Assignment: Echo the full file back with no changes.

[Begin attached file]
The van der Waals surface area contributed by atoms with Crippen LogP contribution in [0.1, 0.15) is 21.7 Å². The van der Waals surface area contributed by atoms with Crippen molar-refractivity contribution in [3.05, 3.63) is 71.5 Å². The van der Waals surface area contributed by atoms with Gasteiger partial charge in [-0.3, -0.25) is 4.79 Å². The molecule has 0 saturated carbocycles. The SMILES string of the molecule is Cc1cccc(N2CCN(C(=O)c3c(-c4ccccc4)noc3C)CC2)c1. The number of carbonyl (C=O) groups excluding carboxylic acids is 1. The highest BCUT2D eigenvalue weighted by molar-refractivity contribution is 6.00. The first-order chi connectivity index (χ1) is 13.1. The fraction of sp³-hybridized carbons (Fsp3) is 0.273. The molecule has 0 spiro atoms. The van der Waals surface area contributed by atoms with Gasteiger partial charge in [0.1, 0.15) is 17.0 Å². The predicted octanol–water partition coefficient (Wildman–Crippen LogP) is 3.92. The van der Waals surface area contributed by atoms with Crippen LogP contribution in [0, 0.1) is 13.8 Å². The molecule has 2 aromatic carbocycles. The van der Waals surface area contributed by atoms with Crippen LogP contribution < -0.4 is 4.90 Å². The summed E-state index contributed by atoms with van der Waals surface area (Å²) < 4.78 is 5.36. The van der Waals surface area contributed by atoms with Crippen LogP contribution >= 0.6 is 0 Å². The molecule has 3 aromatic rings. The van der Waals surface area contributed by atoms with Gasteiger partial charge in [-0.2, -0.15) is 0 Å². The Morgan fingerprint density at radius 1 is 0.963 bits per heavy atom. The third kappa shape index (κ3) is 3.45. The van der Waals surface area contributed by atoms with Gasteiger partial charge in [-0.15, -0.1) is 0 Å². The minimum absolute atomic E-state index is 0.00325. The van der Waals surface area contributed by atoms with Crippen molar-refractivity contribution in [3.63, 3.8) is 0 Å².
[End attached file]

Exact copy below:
The van der Waals surface area contributed by atoms with Crippen LogP contribution in [0.1, 0.15) is 21.7 Å². The van der Waals surface area contributed by atoms with Crippen molar-refractivity contribution in [3.05, 3.63) is 71.5 Å². The van der Waals surface area contributed by atoms with Gasteiger partial charge in [-0.3, -0.25) is 4.79 Å². The molecule has 0 saturated carbocycles. The SMILES string of the molecule is Cc1cccc(N2CCN(C(=O)c3c(-c4ccccc4)noc3C)CC2)c1. The number of carbonyl (C=O) groups excluding carboxylic acids is 1. The highest BCUT2D eigenvalue weighted by molar-refractivity contribution is 6.00. The first-order chi connectivity index (χ1) is 13.1. The fraction of sp³-hybridized carbons (Fsp3) is 0.273. The molecule has 0 spiro atoms. The van der Waals surface area contributed by atoms with Gasteiger partial charge in [0.1, 0.15) is 17.0 Å². The predicted octanol–water partition coefficient (Wildman–Crippen LogP) is 3.92. The van der Waals surface area contributed by atoms with Crippen LogP contribution in [0, 0.1) is 13.8 Å². The molecule has 2 aromatic carbocycles. The van der Waals surface area contributed by atoms with Crippen LogP contribution < -0.4 is 4.90 Å². The summed E-state index contributed by atoms with van der Waals surface area (Å²) < 4.78 is 5.36. The van der Waals surface area contributed by atoms with Crippen LogP contribution >= 0.6 is 0 Å². The molecule has 3 aromatic rings. The van der Waals surface area contributed by atoms with Gasteiger partial charge in [-0.2, -0.15) is 0 Å². The Morgan fingerprint density at radius 1 is 0.963 bits per heavy atom. The third kappa shape index (κ3) is 3.45. The van der Waals surface area contributed by atoms with Gasteiger partial charge in [-0.15, -0.1) is 0 Å². The minimum absolute atomic E-state index is 0.00325. The van der Waals surface area contributed by atoms with Crippen molar-refractivity contribution in [3.63, 3.8) is 0 Å².